A dark horse, and at this point not an entrant as far as I’ve heard. Still, CEO Marissa Mayer has the cash to make the deal, and is no stranger to acquisitions. Plus, an acquisition of Snapchat could help to both bolster Yahoo’s mobile efforts – which are lacking – and burnish its less-than-cool image – sort of like buying Tumblr did.

Still, there’s no evidence to my knowledge that Yahoo has approached Spiegel or Snapchat about a potential acquisition.

Likelihood: Unlikely

Twitter:
After long considering killing off its direct-messaging feature entirely, Twitter woke up last year and figured out that people actually love sending private messages. Another satellite app acquisition – similar to the one it did with Vine – could make sense.

Problem is, the figures being thrown around for Snapchat now are way out of Twitter’s price range. They’re nearly double the amount the company just raised in its initial public offering. At this point, Snapchat is far too rich for Twitter’s blood.

Likelihood: Not at all likely

A caveat to many of the past week’s stories on this topic: It’s possible – if not likely – that the escalating prices and number of companies involved is largely due to jockeying from Snapchat insiders who stand to make hundreds of millions on the deal. Read each new report with that in mind.

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Another thing to remember: Spiegel intends to raise yet another round of funding for his company at a hefty valuation. If another round goes through, there will likely be a secondary component to it, in which Spiegel and co-founder Bobby Murphy could sell some of their own shares and cash out. That means the two could still continue to go for broke and build out their own company rather than sell to the highest bidder, while having the insurance of already having taken some money off the table. And according to multiple people close to Snapchat, Spiegel and Murphy very much want to build out the startup into a full-fledged company.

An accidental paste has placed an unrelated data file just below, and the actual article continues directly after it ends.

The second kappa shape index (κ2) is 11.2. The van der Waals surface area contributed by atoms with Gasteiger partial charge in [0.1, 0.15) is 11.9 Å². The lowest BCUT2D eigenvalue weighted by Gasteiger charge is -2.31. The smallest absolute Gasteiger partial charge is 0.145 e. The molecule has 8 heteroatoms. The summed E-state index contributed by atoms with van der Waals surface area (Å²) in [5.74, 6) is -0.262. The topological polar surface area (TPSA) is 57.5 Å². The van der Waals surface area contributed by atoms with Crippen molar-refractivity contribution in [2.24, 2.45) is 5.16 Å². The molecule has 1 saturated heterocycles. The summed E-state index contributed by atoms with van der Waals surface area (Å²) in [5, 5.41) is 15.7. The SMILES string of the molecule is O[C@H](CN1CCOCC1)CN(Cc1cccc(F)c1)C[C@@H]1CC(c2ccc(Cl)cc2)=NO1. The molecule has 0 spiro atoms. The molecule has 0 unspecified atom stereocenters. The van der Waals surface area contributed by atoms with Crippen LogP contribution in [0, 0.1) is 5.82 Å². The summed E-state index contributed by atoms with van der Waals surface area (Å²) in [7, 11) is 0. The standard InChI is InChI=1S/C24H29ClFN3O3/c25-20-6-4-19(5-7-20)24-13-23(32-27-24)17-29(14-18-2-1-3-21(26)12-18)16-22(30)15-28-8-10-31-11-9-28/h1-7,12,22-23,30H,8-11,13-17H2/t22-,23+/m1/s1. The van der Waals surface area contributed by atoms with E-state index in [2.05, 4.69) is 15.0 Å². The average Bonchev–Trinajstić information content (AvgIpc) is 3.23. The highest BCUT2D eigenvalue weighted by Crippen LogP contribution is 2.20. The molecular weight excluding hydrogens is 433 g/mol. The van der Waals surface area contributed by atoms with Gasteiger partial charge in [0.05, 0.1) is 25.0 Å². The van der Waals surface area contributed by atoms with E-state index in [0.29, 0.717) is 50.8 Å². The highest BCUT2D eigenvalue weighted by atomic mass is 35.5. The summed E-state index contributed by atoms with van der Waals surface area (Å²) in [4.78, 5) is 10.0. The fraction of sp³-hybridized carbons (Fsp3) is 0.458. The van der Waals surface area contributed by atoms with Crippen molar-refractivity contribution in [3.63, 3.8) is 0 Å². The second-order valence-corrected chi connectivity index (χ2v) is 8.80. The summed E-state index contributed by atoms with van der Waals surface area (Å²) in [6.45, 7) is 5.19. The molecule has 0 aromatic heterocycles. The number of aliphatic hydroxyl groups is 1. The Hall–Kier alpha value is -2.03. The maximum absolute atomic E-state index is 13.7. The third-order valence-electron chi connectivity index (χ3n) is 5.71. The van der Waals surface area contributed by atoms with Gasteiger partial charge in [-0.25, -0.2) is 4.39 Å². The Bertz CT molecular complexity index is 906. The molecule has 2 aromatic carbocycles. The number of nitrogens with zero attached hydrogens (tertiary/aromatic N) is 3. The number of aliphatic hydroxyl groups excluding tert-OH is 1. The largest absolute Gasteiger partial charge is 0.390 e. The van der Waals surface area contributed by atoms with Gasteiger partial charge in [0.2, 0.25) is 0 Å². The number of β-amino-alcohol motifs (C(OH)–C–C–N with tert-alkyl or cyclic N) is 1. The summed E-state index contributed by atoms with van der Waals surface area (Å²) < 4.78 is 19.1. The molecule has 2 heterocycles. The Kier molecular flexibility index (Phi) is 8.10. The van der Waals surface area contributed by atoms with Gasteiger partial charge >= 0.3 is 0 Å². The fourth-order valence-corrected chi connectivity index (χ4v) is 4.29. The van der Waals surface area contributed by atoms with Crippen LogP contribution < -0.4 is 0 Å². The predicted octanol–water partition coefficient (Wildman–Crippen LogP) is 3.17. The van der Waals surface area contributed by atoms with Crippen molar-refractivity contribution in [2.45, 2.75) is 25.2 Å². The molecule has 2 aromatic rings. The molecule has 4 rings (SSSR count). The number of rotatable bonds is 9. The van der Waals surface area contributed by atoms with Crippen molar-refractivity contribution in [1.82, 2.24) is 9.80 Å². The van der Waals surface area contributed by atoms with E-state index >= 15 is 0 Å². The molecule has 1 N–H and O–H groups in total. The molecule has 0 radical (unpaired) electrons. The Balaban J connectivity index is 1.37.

Bottom line: If Snapchat keeps growing – and sources said that is indeed the case – Spiegel isn’t under the gun to make a decision today. If all goes well, his acquisition offers – and the high prices they command – likely won’t disappear.

Dell Loses Its First Senior Executive Since the Buyout

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Now that computing company Dell has completed its $25 billion leveraged buyout, the first member of the company’s senior executive team is headed for the door.

Sources familiar with the matter have confirmed to AllThingsD that Steve Felice, a Dell president and its chief commercial officer, will be leaving the company. His final day at Dell’s Round Rock, Texas, headquarters will be in early December.

Felice has taken a job as Chairman and CEO of Filtration Group, a Chicago-based privately held company that makes industrial air and water filtration equipment. The announcement was made in an internal memo to Dell employees, but hasn’t been made public yet. He’ll start at his new job on Jan. 6.

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I’m told Felice has a professional bucket list and one of the things on it is to be CEO of a big company. So he’s leaving under his own steam. I haven’t seen the internal memo yet, but I’m told it contains some quotes from CEO Michael Dell about how Felice was an important member of the executive team.